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This is an annotated copy of an address given by Dr. King at an AFL-CIO convention. Dr. King thoroughly discusses the working conditions of Negroes, and states the Negro unemployment rate is similar to "malignant cancer." He concludes that the two most dynamic forces in the country are the labor movement and the Negro Freedom Movement.
Impressed by a sermon delivered by Dr. King, Norman Edward and Katherine Ann Kowal contributes to the SCLC.
This press release announces Dr. King's election as a Fellow of The American Academy of Arts and Sciences. The statement provides a brief history of the research center, including its affiliation with prestigious figures such as President John Adams and American writer Ralph Waldo Emerson. The release concludes with a brief biography of Dr. King.
E. Seda Bonilla, Ph. D. writes about the acts of discrimination that occur in Puerto Rico. Backed by data, it is said that colored groups are being kept from achieving higher levels of education. In addition, Bonilla observes a correlation between individual occupational rate and individual degree of intolerance.
This press release announces that Dr. King has agreed to join with other Nobel Peace laureates for a meeting in Moscow in early October  with the Ambassador of North Vietnam and the Ambassador of the National Liberation Front regarding a possible Vietnam peace settlement. Dr. King will go with Fr. Georges Dominique Pire of Belgium, who won the Peace Prize in 1958. The mission is the result of a private Norwegian initiative with financial backing from the Norwegian government.
This document is a draft of an addendum to a letter Dr. King had previously worked on and is addressed to "Dorothy." While most of this document centers on "support" and is based on form templates, Dr. King specifically mentions a "suggestion concerning 'Lil Abuer" [phonetic].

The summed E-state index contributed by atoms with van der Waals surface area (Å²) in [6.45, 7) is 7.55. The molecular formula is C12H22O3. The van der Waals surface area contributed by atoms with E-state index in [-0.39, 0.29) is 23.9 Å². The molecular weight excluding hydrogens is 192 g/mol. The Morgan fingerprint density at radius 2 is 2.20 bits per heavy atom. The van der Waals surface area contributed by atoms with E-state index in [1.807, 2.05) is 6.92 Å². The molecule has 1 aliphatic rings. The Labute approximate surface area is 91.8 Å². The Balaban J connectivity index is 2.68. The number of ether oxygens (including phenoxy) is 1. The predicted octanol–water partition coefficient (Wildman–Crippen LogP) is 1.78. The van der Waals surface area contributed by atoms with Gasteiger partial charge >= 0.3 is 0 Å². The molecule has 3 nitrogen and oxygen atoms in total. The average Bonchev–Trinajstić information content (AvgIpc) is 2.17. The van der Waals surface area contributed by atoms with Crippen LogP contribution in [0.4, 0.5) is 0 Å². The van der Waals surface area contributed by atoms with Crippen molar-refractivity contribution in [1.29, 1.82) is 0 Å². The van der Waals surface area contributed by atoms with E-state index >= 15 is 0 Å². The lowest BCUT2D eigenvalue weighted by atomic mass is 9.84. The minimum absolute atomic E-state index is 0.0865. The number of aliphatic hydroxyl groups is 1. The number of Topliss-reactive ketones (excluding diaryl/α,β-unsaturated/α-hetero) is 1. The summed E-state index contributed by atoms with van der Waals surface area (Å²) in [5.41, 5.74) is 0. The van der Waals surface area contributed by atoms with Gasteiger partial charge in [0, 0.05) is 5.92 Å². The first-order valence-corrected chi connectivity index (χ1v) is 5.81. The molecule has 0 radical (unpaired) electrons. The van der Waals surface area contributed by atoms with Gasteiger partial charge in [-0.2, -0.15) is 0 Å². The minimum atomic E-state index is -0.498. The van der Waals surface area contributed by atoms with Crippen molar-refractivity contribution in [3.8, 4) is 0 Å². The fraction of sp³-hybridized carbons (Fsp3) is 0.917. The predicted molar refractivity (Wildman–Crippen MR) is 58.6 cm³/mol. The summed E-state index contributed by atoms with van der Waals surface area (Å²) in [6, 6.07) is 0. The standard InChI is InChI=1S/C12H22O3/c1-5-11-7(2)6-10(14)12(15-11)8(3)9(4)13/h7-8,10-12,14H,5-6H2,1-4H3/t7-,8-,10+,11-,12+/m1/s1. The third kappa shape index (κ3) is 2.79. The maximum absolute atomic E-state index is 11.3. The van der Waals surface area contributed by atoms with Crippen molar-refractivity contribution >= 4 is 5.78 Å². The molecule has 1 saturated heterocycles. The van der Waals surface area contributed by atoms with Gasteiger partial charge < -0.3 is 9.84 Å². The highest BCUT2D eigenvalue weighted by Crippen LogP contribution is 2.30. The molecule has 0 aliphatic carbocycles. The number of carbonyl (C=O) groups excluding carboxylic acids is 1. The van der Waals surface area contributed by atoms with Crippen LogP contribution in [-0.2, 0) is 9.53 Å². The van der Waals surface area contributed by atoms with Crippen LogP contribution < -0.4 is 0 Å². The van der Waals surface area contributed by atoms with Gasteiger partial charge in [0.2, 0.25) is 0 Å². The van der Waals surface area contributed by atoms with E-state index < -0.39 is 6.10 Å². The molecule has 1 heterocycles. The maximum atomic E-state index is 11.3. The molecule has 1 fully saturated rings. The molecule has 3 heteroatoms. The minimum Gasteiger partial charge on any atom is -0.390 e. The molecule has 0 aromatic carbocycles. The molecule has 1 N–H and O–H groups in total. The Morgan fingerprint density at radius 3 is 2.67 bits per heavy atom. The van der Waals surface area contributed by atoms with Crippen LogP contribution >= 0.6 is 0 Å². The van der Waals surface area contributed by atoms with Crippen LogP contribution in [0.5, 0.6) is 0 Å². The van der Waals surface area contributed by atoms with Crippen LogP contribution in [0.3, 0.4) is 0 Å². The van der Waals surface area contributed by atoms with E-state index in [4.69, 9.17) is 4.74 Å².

William N. Goldsmith informs Dr. King of funds that were collected at Brandeis University for the SCLC. Mr. Goldsmith also apologizes for Dr. King having to bear so much of the load in Birmingham.
In this letter, Dr. King's presence is requested by Lucille Anderson in Philadelphia, Pennsylvania.
Ms. McDonald is responding to the letter requesting permission of the use of Dr. King's speeches. The permission was granted to the Carnegie Institute of Technology. If any other services were needed then SCLC would be at their disposal.
Tacoma, Washington native Harold Bass sends a contribution to aid in the work of the Civil Rights Movement. Bass, pastor of his own independent church, also forwards Dr. King a copy of their newsletter that promotes peace efforts all over the country.
In this letter, Dr. King responded to the get well correspondence sent by Mrs. Willie Bascom. Dr. King took the opportunity to thank her for the kind donation sent to him, during his recovery from a nearly fatal stabbing in 1958. He also acknowledged his readiness to rejoin those fighting in the battle for civil rights, once his healing process was complete.
Curtis Addings requests three autographs from Dr. King.
This is a draft of "The Vision of a World Made New," a speech that Dr. King delivered during the 1954 Women's Auxiliary Convention. President Nannie H. Burroughs invited Dr. King to address the group's annual meeting where he condemned imperialism, colonialism, and segregation.
Several organizational leaders request that Dr. King join them in Washington, D.C. for an event in which Ambassador Galbraith will address a luncheon with a "major statement on Vietnam."
Dr. Harding gives a full detailed presentation on Black Power before the Southeastern Regional Advisory Board of the Anti-Defamation League of B'nai B'rith.
Members of the American Negro Leadership Conference on Africa express their disapproval of South Africa's rule over South West Africa and ask for U.S. intervention.